La Maison des Tetes
How has this hotel rated in the past?
- Minbar in room
- Reduced mobility rooms
- Non-smoking hotel
- Room service
- Breakfast Available
- Wireless internet connection in room (free)
Photos of La Maison des Tetes
TripAdvisor Reviews La Maison des Tetes Colmar
Travel Blogs from Colmar
The bed in our Hotel Schultz last night was very comfortable and we had a good sleep - no rowdies to interrupt my snoring LOL!! Another excellent European-type breakfast with an array of cheeses, meats, fresh fruit and of course fantastic breads and buns. A lot of hotels are now doing scrambled or boiled with bacon and/or sausage. Oh and did I mention the piped in music in lots ...
We awoke to a foggy day but as we headed south after breakfast, we drove out of the fog when we climbed and back into it when we descended. That lasted for several hours until the daytime heating took care of the problem and as previously mentioned, we had yet another super weather day. We drove through the hills of Saarland, through the town of Mettlach (famous for ...
... 2 seconds) we packed everything and found out way back to the road.
At first we rode the usual village-to-village with a couple of minor deviations, (I only have the map because my handlebar is straight, not because of my navigation skills. I think I'm getting better though)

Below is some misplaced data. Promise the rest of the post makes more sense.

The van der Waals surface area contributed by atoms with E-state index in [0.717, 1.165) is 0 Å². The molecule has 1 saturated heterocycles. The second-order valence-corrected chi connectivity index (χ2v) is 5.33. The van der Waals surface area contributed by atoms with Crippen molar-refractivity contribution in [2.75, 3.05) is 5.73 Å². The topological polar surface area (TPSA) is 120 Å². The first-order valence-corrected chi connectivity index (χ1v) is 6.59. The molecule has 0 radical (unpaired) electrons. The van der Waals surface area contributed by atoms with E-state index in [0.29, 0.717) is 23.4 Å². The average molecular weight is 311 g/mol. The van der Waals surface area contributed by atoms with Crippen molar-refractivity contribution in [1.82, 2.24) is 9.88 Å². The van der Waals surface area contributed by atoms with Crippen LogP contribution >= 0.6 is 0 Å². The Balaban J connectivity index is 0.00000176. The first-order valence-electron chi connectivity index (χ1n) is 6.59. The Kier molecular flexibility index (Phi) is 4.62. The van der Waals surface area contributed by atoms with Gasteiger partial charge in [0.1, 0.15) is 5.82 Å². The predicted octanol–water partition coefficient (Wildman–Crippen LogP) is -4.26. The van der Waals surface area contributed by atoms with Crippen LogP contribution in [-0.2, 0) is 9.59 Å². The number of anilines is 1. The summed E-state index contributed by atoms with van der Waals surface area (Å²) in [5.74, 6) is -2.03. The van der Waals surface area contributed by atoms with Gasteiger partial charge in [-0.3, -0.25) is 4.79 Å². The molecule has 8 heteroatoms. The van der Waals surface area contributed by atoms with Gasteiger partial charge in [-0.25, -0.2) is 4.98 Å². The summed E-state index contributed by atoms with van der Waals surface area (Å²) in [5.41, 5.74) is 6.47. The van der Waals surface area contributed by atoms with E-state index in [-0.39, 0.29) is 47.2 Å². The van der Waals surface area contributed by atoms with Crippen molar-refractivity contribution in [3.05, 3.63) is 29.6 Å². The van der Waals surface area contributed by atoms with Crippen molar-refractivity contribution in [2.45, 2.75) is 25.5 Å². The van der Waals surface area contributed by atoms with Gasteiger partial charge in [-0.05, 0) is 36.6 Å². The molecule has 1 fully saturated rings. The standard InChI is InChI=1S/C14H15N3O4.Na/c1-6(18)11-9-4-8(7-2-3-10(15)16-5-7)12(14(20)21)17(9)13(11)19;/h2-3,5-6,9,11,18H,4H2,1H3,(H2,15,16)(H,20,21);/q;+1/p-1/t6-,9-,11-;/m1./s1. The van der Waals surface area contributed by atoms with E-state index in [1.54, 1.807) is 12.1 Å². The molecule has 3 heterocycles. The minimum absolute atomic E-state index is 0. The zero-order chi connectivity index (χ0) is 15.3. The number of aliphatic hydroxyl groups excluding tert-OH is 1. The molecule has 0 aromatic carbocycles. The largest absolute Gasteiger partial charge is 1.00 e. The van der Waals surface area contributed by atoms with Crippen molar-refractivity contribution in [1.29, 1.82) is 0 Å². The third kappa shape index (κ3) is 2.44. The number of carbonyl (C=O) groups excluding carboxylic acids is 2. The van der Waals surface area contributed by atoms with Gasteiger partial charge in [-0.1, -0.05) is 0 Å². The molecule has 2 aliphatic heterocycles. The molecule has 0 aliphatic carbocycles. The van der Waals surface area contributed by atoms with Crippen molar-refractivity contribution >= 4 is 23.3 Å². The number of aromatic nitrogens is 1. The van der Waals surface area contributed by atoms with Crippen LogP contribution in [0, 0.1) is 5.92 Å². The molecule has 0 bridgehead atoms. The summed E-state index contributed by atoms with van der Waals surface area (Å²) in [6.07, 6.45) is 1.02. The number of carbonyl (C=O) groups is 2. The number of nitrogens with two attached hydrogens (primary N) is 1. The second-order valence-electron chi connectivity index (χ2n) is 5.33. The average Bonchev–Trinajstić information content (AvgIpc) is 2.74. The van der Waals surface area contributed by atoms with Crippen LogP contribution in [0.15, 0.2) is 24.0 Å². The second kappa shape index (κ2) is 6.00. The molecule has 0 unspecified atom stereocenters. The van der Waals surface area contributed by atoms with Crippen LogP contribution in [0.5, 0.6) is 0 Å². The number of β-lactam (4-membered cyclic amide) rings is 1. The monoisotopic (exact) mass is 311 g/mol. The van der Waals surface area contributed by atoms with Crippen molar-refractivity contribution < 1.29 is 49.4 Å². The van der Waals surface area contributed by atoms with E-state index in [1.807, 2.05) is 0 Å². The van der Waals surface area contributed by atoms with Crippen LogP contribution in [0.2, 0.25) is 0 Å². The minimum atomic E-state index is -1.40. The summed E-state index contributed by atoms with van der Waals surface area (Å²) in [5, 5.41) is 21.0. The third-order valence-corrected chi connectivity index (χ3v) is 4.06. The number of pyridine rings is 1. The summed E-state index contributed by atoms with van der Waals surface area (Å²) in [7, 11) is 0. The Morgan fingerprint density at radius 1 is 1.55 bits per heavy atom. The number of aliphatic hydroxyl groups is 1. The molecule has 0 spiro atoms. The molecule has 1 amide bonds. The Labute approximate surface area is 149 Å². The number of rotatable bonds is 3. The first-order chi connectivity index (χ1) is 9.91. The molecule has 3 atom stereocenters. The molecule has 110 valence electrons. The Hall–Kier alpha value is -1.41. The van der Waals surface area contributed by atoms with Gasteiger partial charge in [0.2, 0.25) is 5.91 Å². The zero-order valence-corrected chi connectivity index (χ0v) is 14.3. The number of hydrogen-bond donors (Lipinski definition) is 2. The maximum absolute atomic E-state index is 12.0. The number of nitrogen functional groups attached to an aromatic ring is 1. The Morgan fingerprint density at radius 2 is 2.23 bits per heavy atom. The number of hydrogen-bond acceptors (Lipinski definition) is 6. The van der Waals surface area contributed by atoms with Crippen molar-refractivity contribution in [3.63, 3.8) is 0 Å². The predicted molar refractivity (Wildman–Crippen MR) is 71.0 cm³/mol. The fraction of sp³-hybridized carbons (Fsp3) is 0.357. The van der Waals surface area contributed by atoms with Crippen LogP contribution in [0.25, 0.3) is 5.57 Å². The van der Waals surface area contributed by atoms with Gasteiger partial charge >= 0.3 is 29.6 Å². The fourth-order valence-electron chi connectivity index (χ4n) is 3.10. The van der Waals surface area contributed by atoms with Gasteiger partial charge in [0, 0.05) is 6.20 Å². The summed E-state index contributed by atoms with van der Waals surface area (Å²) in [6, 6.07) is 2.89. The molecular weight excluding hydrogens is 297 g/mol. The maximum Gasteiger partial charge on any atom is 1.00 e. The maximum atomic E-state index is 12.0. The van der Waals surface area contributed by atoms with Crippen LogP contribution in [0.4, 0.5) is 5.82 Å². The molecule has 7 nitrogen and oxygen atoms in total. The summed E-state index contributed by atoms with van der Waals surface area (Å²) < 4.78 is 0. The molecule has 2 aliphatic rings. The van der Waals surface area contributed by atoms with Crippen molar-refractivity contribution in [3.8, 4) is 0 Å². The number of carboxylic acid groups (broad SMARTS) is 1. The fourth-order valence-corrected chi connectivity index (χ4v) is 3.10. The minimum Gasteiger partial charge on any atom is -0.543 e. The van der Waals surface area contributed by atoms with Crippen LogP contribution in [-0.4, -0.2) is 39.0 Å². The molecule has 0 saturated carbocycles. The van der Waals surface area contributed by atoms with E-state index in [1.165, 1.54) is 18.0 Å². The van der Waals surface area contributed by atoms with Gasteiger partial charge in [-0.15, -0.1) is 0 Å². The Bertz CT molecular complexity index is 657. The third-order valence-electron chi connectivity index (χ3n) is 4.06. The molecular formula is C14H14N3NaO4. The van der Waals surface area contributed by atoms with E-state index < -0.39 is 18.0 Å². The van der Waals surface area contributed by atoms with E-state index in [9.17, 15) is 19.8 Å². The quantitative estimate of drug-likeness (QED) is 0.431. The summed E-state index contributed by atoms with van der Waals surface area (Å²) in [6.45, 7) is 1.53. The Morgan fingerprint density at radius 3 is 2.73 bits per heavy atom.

we found a nice biketrail on the side of the channel that connects the rivers Rhine and Rhone. There we could ...
... have had yet. We each got a dish of wild game, nuts, cranberries, a
yummy gravy, and spaetzle. Not to mention the bottle of locally made
Riesling. We left completely stuffed.
Sunday morning we visited
the main part of Freiburg, setting out to see the cathedral. One
oversight was that in Germany on Sunday mornings, almost everything is
closed. In fact most shops are closed for the entire day. We wanted to
see the cathedral, ...
... no Alsatian. After 1945 the Alsatians were French again, no German, no Alsatian. They said that since 1970 the French government is no longer forbidding Alsatian, and now the school children learn Alsatian and French in school - and English, of course.
It is part of the realization that France is made up of regions that weren't France until relatively recently. They had their own languages and customs and became part of France through marriage ...